Conferences are the main venues for disseminating research in Computer Science. Publishing a paper in top-tier conferences is a highly competitive process. The Computing Research and Education Association of Australasia, CORE, developed a ranking system of conferences. The metrics consider a variety of factors, such as citation rates, paper submission and acceptance rates, and the esteem of the key people involved in organising the conference. The rank of a particular conference can be seen via the CORE website. Top ranks can be classified in the following way:
- A*: flagship conference (4%), a leading venue in the area.
- A: excellent conference (14%), and highly respected in a discipline area.
- B: good conference (26%), and well regarded in a discipline area.
Journal articles, together with conference publications, are the most important publication types in Computer Science. Journals report novel studies in a greater level of detail than conference papers. In some cases, conference papers are extended with significant new contributions and published in journals. Journal metrics, such as the value of citation counts for highly rated journals, differ in each subfield of Computer Science. The SCImago Journal Rank (SJR) indicator is a widely accepted ranking system, which classifies journals into quartiles: Q1 is the regarded as the best journals in a discipline area (top 25%), Q2 as mid-to-high journals (25%-50%), and so forth. Workshops provide means of sharing ongoing research with the community and usually do not have formal proceedings. Note that workshop publication still undergoes a peer-review process, although they are not held to the standards of conferences. Technical manuscripts are works that have not been presented or published. These could include preliminary results and papers that are under a reviewing process and in some cases are made available online to expose them to other researchers.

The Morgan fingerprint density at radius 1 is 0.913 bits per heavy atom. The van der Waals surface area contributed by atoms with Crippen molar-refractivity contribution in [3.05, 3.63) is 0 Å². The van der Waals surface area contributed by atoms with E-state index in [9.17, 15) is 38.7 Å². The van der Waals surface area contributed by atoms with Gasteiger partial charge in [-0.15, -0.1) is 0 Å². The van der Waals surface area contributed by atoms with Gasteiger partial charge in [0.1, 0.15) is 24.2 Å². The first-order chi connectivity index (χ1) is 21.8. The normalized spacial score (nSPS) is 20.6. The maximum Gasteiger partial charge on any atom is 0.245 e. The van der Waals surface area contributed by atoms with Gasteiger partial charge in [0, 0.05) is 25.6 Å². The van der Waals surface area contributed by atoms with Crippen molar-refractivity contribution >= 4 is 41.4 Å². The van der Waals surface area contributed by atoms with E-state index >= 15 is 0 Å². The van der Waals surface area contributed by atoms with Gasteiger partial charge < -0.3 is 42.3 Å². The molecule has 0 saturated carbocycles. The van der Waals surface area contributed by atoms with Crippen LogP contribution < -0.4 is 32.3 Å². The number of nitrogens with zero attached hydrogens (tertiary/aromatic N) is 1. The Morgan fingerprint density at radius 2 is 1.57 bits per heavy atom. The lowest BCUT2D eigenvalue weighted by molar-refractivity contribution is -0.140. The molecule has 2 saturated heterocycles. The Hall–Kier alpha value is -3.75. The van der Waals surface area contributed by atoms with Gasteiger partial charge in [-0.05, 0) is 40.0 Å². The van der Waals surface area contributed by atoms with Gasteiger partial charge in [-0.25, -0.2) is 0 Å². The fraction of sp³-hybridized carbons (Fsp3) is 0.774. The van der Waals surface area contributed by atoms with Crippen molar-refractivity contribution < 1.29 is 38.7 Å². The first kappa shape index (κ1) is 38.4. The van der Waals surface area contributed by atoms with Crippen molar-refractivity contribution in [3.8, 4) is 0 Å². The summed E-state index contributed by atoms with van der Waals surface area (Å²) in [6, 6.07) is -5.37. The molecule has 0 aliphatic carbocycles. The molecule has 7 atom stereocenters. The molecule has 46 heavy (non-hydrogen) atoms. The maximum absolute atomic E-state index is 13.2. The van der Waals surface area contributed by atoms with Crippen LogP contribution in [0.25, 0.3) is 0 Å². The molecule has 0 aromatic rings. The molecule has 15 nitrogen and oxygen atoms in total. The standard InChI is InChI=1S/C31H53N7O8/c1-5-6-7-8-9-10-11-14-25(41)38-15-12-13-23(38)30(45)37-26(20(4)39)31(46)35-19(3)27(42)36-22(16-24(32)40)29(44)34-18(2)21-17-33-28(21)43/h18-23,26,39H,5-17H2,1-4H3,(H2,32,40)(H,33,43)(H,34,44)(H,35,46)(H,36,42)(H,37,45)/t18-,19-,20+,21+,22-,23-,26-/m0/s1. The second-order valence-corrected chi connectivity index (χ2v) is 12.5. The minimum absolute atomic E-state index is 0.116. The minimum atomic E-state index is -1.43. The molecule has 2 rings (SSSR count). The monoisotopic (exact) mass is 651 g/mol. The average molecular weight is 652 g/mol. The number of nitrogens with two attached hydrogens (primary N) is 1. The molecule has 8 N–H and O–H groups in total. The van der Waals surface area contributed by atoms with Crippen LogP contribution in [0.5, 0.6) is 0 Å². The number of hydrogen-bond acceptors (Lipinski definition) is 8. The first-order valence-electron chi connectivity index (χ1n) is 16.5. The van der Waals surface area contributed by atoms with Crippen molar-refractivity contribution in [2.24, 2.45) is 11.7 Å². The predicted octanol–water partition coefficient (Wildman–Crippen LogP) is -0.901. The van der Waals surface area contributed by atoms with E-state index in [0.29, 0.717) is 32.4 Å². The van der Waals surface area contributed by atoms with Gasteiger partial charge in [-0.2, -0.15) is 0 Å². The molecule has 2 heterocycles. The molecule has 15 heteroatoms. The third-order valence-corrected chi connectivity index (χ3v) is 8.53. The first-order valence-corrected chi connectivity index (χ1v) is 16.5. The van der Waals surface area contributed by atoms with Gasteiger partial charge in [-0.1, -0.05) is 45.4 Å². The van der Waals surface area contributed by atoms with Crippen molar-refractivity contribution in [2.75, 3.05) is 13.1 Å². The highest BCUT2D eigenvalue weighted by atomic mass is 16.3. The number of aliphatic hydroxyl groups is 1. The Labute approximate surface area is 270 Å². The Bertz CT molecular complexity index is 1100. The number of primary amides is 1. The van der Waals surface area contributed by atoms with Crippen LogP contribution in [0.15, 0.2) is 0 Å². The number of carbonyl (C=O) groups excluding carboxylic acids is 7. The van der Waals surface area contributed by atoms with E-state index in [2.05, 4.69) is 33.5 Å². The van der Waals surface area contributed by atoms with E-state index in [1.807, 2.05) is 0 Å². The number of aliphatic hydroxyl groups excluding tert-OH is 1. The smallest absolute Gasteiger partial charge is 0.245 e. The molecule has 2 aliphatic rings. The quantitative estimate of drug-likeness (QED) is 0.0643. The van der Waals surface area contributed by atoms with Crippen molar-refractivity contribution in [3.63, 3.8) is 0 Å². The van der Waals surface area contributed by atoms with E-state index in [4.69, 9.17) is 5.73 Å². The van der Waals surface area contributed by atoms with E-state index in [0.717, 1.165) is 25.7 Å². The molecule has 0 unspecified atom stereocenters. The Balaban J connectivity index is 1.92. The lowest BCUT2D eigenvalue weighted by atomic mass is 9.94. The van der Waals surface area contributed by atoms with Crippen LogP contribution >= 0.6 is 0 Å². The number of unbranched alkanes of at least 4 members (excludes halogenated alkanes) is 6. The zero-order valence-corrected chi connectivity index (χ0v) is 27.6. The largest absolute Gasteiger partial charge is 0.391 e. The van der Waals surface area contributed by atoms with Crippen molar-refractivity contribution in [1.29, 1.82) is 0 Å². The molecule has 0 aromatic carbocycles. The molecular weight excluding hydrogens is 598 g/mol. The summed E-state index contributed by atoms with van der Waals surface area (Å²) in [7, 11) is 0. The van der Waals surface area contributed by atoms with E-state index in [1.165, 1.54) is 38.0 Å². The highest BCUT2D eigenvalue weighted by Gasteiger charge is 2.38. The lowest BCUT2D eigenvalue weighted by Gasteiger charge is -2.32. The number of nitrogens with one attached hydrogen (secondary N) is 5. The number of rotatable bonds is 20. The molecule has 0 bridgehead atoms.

There is no standardised practice regarding authorship ordering in Computer Science: it can be done alphabetically, with respect to the amount of contribution of each author or their status, or in no particular order. In my case, if I am the corresponding author, I list myself as the first author. Otherwise, it depends on the practice of my collaborators. There is typically only one primary contributor, although this is not necessarily the case.